FAITHFUL PLACE By Tana French [Review]
What I love about Tana French is her ability to string together beautifully written sentences to create striking images and overlapping storylines to make me feel as if I was a part of the story and not just watching it unfold, and FAITHFUL PLACE does just that.
The book opens with undercover detective Frank Mackey—first introduced in French’s second book, The Likeness — who must come to face to face with a ghost from his past: his first love, Rosie Daly. As teenagers, Rosie and Frank made plans to run away with each other, but on the night they were supposed to set sail for England, Rosie never showed up. Thinking she had simply left without him, Frank walked out of Faithful Place and never looked back.
Now, 22 years later, Mackey gets a call that Rosie’s suitcase has been found and it’s suspected that maybe she never left, after all; maybe she never had a chance. Suddenly, Mackey finds himself thrown back into the world he so determinedly left.
Of the three books French has written, this is by far my favorite. It’s as poetic and character driven as the first two, but in this one, you can tell French has come into her own. The writing is more succinct and the story, though just as intricate, is less detailed, which makes it less overwhelming. I love how her writing style makes me feel as if I’m the one looking into the disappearance of Rosie, and not looking alongside Frank.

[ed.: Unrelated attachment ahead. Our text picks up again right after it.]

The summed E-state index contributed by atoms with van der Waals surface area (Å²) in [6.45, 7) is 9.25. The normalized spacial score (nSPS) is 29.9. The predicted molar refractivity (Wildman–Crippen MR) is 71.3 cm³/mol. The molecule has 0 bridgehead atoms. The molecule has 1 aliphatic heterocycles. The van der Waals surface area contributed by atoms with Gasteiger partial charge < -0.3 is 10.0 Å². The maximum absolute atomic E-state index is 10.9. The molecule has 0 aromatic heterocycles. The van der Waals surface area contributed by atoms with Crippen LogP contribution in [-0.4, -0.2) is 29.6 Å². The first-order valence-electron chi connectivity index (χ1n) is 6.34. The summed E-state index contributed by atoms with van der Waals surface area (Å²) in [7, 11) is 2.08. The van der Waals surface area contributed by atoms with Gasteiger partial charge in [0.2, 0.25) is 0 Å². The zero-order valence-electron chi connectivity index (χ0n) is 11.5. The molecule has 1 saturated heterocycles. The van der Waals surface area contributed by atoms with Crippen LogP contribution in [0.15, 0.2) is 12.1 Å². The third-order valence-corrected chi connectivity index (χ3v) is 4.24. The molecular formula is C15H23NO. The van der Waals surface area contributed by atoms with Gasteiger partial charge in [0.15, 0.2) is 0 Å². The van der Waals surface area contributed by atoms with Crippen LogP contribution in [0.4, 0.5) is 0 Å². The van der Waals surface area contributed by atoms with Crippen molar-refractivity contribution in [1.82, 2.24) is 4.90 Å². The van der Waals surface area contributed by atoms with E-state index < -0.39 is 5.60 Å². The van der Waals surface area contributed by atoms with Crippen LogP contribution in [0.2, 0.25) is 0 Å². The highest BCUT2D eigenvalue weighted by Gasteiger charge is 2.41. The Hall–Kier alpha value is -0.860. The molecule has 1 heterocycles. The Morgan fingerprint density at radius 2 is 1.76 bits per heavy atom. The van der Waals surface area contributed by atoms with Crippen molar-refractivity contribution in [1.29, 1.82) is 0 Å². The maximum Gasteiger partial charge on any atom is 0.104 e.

If you go into Faithful Place expecting a mystery novel, you might be disappointed. With French, it’s never about one thing. This book explores the tight grasp a place can have on a person, especially a hometown. How you can leave home, but sooner or later all that you ran away from is sure to come back and haunt you—Mackey finds this to be true when he returns to Faithful Place only to find how little has changed with the neighborhood. French also plays with the dynamics of family, specifically the dysfunctional Mackey’s, and this storyline is given just as much importance as finding Rosie Daly.
But before you crack it open, be forewarned: this book is intoxicating. I sat down and read it in two days only to find myself wishing I could go back and read it again. If you haven’t read anything of French, I strongly urge you to do so, and to do it sooner rather than later.
Rating: 5 out of 5 stars | Publisher: Penguin | Pages: 416 | Source: Purchased | Buy on Amazon